Well unfortunately, none of their responses were satisfactory to misters Greenlee, Schramm or Diaz (Chair of the CBoG), and rather than have the Ethics committee investigate these allegations further, Greenlee summarily terminated their membership in the FFF, the CBoG, and stripped them of all their casting certifications. Denise and Dan were accused, convicted, and sentenced without a proper hearing. Needless to say, this injustice created an uproar which eventually resulted in the BoD modifying their initial judgment, giving Dan and Denise the option of retaining their FFF membership and certifications on a probationary and highly conditional basis. Basically, they can't do anything without direct supervision by a member of the CBoG (coerced confession comes to mind).

The only good thing to come out of this mess is that it's raised some critical questions about the structure and future of the FFF: should the Casting Instructor Certification Program (CICP) become a separate and independent entity? My vote (if I had one ;) would be "yes" because clearly the CBoG cannot effectively lead if it's at the mercy of the BoD and a professional certifying body is bound to eventually have real conflicts of interest with a nonprofit conservation group.

This incident has raised awareness for the need for organizational reform: The need for better transparency at the decision-making level (make documents, meeting minutes, and correspondence more accessible to members); Need for accountability (should the CBoG be elected by its membership: MCIs and CIs?); Need for checks and balances to prevent future abuses of authority; and most importantly, the need to give their membership a voice. My ultimate hope is that this will bring about some positive change.

The most disappointing part in all of this for me, was the lack of communication and hence the seeming lack of leadership from the CBoG throughout this whole debacle. Where have they been this whole time? I'm not even going to address the letters written by the Chair, Mr. Diaz. Hands down, that man wins the prize, for using the most (vague and convoluted) words to say absolutely nothing of significance. I'm speculating here, but my guess (and hope) is that there has been heated debate and maneuvering going on behind the scenes at the CBoG and it's due to their protests that Dan and Denise have been offered this mitigated sentence. But none of it has been publicized (if a tree falls in a forest...). Dear CBoG: Thom Yorke is singing to YOU. Stop whispering behind closed doors, start communicating with your membership.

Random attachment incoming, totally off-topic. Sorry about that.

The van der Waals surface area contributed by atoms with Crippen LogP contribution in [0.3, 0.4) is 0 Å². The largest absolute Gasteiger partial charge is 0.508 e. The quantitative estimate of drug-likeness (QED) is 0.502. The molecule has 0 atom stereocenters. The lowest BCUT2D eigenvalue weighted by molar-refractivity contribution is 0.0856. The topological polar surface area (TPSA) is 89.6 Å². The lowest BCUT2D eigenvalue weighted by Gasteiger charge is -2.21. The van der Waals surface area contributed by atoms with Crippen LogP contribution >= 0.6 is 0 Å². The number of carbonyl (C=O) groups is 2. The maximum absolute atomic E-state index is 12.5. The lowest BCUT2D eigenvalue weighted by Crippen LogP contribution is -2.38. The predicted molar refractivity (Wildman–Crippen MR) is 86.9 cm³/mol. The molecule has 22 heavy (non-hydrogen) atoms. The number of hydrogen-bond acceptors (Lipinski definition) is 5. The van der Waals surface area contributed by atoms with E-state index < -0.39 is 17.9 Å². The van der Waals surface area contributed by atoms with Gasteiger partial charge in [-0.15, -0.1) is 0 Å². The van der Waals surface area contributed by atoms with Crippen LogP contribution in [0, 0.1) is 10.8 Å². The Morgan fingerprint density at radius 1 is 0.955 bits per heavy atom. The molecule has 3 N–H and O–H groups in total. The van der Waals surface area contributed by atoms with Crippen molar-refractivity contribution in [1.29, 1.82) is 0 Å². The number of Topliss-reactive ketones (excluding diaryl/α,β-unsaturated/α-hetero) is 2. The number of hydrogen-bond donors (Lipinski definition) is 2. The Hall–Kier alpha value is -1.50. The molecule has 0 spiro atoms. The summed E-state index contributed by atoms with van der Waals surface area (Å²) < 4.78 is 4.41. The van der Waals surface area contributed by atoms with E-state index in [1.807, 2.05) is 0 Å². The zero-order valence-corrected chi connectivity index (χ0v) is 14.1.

I recently joined the FFF when I attended a spey workshop given by two members of its CBoG, Al Buhr and Jim Valle (see The Tao of Spey), two gentlemen I have much respect for. Since then, I've seriously considered getting certified as an instructor, not necessarily to make a vocation out of it, but as a way to learn, improve my skills, teach family and friends, and who knows where it might eventually lead... But my primary motivation was to join a community of like-minded people who are passionate about fly fishing and casting and about sharing their knowledge and experiences with others (people like Denise Maxwell and Dan McCrimmon).

As of right now, I can't in good conscience support or condone this organization unless questions are answered and changes are made. If you have any interest in or ties to the FFF, I urge you to read the correspondence and the posts in the Sexyloops thread, do some digging of your own, then judge for yourself. If any of this disturbs you as it did me—start shouting! Write to the FFF CBoG. Show your support for Denise and Dan, your dissatisfaction with how affairs have been handled, and express the need for change.